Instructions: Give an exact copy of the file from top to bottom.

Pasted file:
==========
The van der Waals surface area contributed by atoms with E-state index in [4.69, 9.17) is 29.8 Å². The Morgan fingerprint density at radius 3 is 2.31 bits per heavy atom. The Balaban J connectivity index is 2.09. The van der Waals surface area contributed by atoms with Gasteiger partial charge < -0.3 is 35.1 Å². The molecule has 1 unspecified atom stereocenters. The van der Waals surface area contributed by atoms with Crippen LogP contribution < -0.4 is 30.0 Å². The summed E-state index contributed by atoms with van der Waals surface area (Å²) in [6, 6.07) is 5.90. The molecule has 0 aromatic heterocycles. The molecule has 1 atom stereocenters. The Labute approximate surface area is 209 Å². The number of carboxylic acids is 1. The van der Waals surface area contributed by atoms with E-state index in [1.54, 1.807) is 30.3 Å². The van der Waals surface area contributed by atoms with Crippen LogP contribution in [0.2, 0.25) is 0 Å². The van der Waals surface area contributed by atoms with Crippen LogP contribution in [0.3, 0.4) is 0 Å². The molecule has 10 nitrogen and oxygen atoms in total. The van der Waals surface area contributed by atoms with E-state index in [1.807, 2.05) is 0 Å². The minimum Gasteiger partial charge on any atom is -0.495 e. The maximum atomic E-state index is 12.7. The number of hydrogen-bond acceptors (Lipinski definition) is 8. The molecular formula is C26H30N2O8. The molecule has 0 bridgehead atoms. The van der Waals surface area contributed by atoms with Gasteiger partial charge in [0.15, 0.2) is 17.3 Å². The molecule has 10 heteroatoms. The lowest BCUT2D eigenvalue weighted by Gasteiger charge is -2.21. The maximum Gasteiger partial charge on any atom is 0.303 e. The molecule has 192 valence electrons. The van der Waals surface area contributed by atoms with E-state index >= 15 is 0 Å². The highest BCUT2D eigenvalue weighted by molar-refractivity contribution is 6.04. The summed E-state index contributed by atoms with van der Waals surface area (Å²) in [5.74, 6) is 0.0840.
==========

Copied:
The van der Waals surface area contributed by atoms with E-state index in [4.69, 9.17) is 29.8 Å². The Morgan fingerprint density at radius 3 is 2.31 bits per heavy atom. The Balaban J connectivity index is 2.09. The van der Waals surface area contributed by atoms with Gasteiger partial charge < -0.3 is 35.1 Å². The molecule has 1 unspecified atom stereocenters. The van der Waals surface area contributed by atoms with Crippen LogP contribution < -0.4 is 30.0 Å². The summed E-state index contributed by atoms with van der Waals surface area (Å²) in [6, 6.07) is 5.90. The molecule has 0 aromatic heterocycles. The molecule has 1 atom stereocenters. The Labute approximate surface area is 209 Å². The number of carboxylic acids is 1. The van der Waals surface area contributed by atoms with E-state index in [1.54, 1.807) is 30.3 Å². The van der Waals surface area contributed by atoms with Crippen LogP contribution in [0.2, 0.25) is 0 Å². The van der Waals surface area contributed by atoms with Crippen LogP contribution in [0.3, 0.4) is 0 Å². The molecule has 10 nitrogen and oxygen atoms in total. The van der Waals surface area contributed by atoms with E-state index in [1.807, 2.05) is 0 Å². The minimum Gasteiger partial charge on any atom is -0.495 e. The maximum atomic E-state index is 12.7. The number of hydrogen-bond acceptors (Lipinski definition) is 8. The molecular formula is C26H30N2O8. The molecule has 0 bridgehead atoms. The van der Waals surface area contributed by atoms with Gasteiger partial charge in [0.15, 0.2) is 17.3 Å². The molecule has 10 heteroatoms. The lowest BCUT2D eigenvalue weighted by Gasteiger charge is -2.21. The maximum Gasteiger partial charge on any atom is 0.303 e. The molecule has 192 valence electrons. The van der Waals surface area contributed by atoms with E-state index >= 15 is 0 Å². The highest BCUT2D eigenvalue weighted by molar-refractivity contribution is 6.04. The summed E-state index contributed by atoms with van der Waals surface area (Å²) in [5.74, 6) is 0.0840.